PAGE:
Page 97 - Classical Singer magazine 2019 Fall University Issue
P. 97

“Why is the Schubert setting of [Der] Erlkönig the most successful?” Heggie asks. “Because he messes with the text. He stretches and pulls at it and abuses it with character. You know how he feels about that text. That was a real ‘Ah ha!’ for me.
“I respect writers so much. I was setting Dickinson, but I realized you’ve got to mess with it, or why bother? What is the point of setting it? Why not just recite it? What
do you want as a performer or as a composer?
“What is the ache in the middle of it that is causing you to declaim
it in a di erent way? I think that is good advice for singers, too. How do you feel about this? What do those words mean to you?
“What do those notes mean to you? What does that rest mean to you? Why do you think that is there? How do the words and music  t
together, and what does it mean to you?”
Heggie frequently gives masterclasses for singers but also works to educate composers, even feeling the need to cover such basics as the di erence between range
and tessitura. “I don’t think there’s
a person who would write a  ute concerto without meeting with the instrumentalist,” he says, “who knows more about what they can and can’t do on the instrument? Yet they will go and write an opera without even talking to the singer.”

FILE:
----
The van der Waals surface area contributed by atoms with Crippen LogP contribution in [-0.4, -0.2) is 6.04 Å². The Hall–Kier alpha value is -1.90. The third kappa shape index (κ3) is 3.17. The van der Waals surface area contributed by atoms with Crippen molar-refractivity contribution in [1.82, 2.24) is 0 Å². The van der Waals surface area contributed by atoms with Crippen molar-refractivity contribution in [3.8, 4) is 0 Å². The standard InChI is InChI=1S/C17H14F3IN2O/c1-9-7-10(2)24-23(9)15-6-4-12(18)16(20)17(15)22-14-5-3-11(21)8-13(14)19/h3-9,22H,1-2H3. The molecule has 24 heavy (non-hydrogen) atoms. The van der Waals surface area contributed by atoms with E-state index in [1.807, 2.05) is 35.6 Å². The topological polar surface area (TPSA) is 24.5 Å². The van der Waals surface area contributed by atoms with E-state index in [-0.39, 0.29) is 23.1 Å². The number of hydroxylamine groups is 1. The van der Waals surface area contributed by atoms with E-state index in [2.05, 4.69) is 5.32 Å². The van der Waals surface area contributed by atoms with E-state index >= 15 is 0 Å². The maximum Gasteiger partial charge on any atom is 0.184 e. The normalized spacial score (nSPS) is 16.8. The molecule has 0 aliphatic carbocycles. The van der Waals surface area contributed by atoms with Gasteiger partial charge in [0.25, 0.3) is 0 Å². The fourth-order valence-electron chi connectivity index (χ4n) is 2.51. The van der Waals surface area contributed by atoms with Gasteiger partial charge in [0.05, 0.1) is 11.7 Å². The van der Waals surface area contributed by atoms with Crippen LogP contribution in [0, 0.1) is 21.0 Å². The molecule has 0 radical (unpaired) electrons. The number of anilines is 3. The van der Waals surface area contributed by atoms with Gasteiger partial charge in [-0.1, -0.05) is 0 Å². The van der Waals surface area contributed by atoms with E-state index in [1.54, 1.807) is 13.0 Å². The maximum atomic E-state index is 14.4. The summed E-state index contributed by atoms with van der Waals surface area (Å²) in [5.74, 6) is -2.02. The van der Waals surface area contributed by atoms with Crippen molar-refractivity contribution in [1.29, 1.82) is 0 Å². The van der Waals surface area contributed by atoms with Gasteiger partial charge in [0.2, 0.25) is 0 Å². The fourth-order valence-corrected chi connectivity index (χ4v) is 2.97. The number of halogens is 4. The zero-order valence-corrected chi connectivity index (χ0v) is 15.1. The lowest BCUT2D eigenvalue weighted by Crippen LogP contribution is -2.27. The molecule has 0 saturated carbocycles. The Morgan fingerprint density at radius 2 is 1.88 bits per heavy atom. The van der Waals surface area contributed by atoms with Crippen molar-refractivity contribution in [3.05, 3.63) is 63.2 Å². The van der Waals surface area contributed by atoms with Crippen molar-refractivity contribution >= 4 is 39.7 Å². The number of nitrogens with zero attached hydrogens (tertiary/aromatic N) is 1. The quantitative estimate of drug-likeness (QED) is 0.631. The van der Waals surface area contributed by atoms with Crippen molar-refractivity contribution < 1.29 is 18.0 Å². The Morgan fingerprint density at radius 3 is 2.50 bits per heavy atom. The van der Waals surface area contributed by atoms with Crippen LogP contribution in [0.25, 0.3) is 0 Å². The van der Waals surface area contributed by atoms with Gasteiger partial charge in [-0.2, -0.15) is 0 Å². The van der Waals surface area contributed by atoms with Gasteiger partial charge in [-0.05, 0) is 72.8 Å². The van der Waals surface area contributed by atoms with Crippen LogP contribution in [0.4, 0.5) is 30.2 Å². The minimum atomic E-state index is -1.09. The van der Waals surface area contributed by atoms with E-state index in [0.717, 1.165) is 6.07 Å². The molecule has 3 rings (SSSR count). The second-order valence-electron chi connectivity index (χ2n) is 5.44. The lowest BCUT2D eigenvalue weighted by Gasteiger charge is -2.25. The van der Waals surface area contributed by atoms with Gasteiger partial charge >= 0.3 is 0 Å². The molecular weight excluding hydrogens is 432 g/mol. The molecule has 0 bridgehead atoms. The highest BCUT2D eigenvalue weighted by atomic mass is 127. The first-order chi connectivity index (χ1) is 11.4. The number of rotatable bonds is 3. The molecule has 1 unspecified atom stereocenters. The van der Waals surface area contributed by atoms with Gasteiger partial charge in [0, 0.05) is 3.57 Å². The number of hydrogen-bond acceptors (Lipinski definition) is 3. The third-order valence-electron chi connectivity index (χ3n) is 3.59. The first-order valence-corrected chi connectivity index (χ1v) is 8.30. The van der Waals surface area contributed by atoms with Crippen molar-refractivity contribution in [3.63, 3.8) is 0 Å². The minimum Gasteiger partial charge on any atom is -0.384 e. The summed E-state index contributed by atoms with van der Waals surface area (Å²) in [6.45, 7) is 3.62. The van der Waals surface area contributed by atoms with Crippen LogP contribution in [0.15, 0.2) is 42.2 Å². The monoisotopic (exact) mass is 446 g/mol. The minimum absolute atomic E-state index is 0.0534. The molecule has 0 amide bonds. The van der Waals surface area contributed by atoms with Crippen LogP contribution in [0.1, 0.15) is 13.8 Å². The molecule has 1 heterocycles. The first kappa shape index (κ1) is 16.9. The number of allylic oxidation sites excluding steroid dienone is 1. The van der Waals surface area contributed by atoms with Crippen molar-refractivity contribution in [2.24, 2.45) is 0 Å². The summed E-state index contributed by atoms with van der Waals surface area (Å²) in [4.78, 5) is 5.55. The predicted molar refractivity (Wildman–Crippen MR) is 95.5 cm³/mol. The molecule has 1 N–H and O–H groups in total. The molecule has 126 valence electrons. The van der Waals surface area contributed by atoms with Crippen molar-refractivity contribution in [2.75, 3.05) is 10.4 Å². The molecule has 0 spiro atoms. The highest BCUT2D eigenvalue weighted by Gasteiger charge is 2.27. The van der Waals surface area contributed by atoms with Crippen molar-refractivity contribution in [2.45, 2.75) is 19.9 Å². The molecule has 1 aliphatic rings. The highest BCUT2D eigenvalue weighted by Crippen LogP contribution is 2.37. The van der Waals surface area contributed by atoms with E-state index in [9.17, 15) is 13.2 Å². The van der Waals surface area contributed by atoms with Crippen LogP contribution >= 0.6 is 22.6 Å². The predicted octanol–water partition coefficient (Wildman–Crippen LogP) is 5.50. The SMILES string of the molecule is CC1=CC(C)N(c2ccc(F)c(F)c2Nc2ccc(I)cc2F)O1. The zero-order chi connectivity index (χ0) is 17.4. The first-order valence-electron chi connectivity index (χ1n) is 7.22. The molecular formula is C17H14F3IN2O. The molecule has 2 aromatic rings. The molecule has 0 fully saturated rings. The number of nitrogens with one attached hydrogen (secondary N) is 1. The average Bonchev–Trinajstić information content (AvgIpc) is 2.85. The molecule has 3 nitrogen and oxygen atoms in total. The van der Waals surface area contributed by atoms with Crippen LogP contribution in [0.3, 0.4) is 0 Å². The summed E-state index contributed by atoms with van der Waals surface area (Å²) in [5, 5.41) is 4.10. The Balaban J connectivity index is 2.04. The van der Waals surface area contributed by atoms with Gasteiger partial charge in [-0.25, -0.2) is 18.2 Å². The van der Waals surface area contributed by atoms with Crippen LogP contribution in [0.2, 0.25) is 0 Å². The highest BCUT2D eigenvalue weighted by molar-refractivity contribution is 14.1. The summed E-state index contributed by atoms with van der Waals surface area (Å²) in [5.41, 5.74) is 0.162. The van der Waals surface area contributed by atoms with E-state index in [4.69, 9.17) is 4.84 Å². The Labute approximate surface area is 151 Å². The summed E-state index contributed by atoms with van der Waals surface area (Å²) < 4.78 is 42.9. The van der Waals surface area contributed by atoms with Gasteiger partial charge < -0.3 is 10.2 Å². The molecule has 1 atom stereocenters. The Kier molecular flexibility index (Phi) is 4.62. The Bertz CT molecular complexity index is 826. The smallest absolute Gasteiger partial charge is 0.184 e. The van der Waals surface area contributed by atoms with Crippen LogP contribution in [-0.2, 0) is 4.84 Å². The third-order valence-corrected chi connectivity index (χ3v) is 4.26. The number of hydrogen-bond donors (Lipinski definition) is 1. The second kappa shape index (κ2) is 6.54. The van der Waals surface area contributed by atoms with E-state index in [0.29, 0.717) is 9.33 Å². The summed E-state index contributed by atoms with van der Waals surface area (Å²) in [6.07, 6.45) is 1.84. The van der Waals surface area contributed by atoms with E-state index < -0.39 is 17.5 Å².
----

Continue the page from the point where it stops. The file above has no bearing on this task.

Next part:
Heggie encourages singers and composers to take part in a dialogue. “I know singers want to be friendly, they want to be employed—but
you cannot do something that is damaging to your voice,” he says. “You can do it in a friendly way. You can say, ‘You know, this is not good for my voice, plus I can’t express what
I think you want. How about I try this instead?’”
Heggie works closely with his singers and will often make changes or create an optional melody rather than demand that a singer do it precisely come è scritto.
“That’s not new,” he says. “It’s called ‘ossia.’ Historically, scores
are  lled with those. I did that with Moby-Dick. I wrote these impossible roles and thought, ‘Here is an alternate for somebody who can’t do that.’
“You have to love these singers,” he says. “They are the ambassadors for your work. They are the ones who are going to make your work shine— or not. I also tell composers: please don’t micromanage singers with 11/16 and a little tenuto, and then we’re
in 12/16. Write it in a meter they can get their heads around so that they are actually working on the character
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